The art of the sonnet: from the Renaissance to European Modernism
Time: 10:30 - 13:00
This course will be delivered online. See the ‘What is the course about?’ section in course details for more information.
Course Code: HLT189
Duration: 2 sessions (over 2 weeks)
What is the course about?
This online literature course takes as its starting point the fact that the Shakespearean sonnet is not only “as much a synonym for ’love-poem’ as ‘Mona Lisa’ is for ‘beautiful woman’” (Don Paterson), it takes its place in a tradition that goes all the way back to 13th century Sicily and shows no sign of dissipating in the 21st. What is it about the fourteen-line formula, in all its variants, that has drawn the greatest poets of every age to take up the challenge it poses to their powers of condensation, refinement and ingenuity? The composer Gustav Mahler claimed a symphony “must be like the world. It must embrace everything”: the sonnet epitomises a similar ambition which is at the heart of all poetic expression – to distil into compacted form all that can be said about the profoundest reaches of emotional, erotic, spiritual and imaginative experience. The course will trace its mercurial evolution from century to century and from country to country, continent to continent, while focusing in particular on individual poems drawn from the sonnet cycles of six of its most celebrated practitioners.
This is a live online course. You will need:
- Internet connection. The classes work best with Chrome.
- A computer with microphone and camera is best (e.g. a PC/laptop/iMac/MacBook), or a tablet/iPad/smart phone/iPhone if you don't have a computer.
We will contact you with joining instructions before your course starts.
What will we cover?
We begin with Petrarch’s Canzoniere, classicism, and the emergence of the modern love lyric or autobiography. Next, we’ll look closely at some of Shakespeare’s Sonnets: a private theatre of the emotions, erotic obsession, and philosophical reflection on the quintessential themes of ageing, loneliness and death. We’ll contrast these with the Holy Sonnets of John Donne, comparable in their linguistic mastery but with the added radicalism, in Donne’s case, of an erotic fervour turned towards God. Moving to Renaissance Italy, we place side by side the sonnets of Michelangelo and Vittoria Colonna: what drove the monumental artist to seek this archetypally personal form of expression in the last thirty years of his life, and why was Colonna, his intellectual and spiritual confidante, feted as the most influential female voice in Renaissance Italy? We then turn to Rilke’s early 20th century Sonnets to Orpheus: classical myth and the French and German sonnet reimagined in a passionate exploration, symbolist and metaphorical, of the nature of poetry itself. How flexible can the sonnet form be?
What will I achieve?
By the end of this course you should be able to...
• Discuss the featured poems with some critical sophistication and technical knowledge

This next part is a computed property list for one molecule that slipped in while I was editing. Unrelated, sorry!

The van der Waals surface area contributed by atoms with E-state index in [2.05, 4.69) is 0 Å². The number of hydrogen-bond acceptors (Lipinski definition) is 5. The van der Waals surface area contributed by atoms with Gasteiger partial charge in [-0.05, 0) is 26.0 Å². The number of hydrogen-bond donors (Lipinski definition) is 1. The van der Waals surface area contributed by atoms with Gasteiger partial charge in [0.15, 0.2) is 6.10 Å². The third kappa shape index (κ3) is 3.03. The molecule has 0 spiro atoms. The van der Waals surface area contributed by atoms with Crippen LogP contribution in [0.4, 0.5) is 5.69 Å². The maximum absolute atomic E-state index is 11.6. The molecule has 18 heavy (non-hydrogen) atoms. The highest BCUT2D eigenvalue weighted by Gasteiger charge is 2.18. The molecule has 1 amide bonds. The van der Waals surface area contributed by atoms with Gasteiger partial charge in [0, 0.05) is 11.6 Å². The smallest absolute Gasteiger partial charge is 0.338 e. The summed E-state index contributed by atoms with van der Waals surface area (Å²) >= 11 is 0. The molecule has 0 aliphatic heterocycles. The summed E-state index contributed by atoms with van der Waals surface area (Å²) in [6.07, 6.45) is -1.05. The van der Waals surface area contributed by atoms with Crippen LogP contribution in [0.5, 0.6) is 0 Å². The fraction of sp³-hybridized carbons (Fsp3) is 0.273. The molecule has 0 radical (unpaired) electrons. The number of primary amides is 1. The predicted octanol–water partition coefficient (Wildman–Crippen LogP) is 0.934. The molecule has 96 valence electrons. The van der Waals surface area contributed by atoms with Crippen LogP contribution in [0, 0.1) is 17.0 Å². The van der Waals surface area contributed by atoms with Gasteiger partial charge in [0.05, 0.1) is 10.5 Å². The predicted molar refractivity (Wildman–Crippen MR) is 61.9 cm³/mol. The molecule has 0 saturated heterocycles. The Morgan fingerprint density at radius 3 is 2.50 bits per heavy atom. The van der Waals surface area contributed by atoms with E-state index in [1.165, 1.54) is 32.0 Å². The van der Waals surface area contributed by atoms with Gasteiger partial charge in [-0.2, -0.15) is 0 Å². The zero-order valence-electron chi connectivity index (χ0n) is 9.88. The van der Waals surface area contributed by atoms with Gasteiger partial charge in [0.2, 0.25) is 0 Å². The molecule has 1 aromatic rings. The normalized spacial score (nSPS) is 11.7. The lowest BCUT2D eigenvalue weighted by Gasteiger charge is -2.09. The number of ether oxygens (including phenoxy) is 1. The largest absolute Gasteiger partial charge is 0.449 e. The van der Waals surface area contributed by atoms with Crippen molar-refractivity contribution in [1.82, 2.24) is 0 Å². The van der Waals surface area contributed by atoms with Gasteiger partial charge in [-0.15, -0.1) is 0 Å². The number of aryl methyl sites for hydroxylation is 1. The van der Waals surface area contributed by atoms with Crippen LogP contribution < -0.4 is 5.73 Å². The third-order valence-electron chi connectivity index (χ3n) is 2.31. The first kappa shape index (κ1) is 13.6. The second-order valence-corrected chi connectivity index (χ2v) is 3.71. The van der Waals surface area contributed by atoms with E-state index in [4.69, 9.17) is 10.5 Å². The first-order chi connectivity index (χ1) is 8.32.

• Explore other works or poets with an understanding of their place in the history of the sonnet
• Use these texts as springboards for further investigation of the relationship between poetry and its cultural and intellectual backgrounds.
What level is the course and do I need any particular skills?
No previous knowledge is required. Anyone interested in literature who enjoys close reading and is willing to take part in discussion is welcome.
How will I be taught, and will there be any work outside the class?
There will be a variety of teaching methods, including direct tutor input, power point, video and audioclips. There will be opportunities to express why individually we are participating on the course and what we hope to take away from it. No work outside class apart from reading the poems circulated digitally before each session.
Are there any other costs? Is there anything I need to bring?
It would be helpful if you could read examples of sonnets by some of the named poets before coming to class, but this is not necessary. There are many excellent anthologies, but our discussions will centre around the tutor’s own selection. For anyone particularly interested in Shakespeare, Don Paterson’s “Reading Shakespeare’s Sonnets” (Faber, 2012) is a wonderful, thought-provoking introduction.
When I've finished, what course can I do next?
Look for other Literature courses under History, Culture and Writing/Literature at www.citylit.ac.uk.
Stephen Winfield has lectured in English for over thirty years. He taught Language and Literature at Richmond upon Thames College in Twickenham from 1989 to 2017, and was Coordinator of the International Baccalaureate there from 2004 to 2016. He has also lectured in English Literature at the University of Katowice in Poland and taught Business English in Paris. He has taught a range of EFL courses at Richmond College, for the Bell School of Languages, the Sinoscope Project at Kings College London and the BBC Summer School. He has taught classes in English, American and International Literature at City Lit since 2014.
Please note: We reserve the right to change our tutors from those advertised. This happens rarely, but if it does, we are unable to refund fees due to this. Our tutors may have different teaching styles; however we guarantee a consistent quality of teaching in all our courses.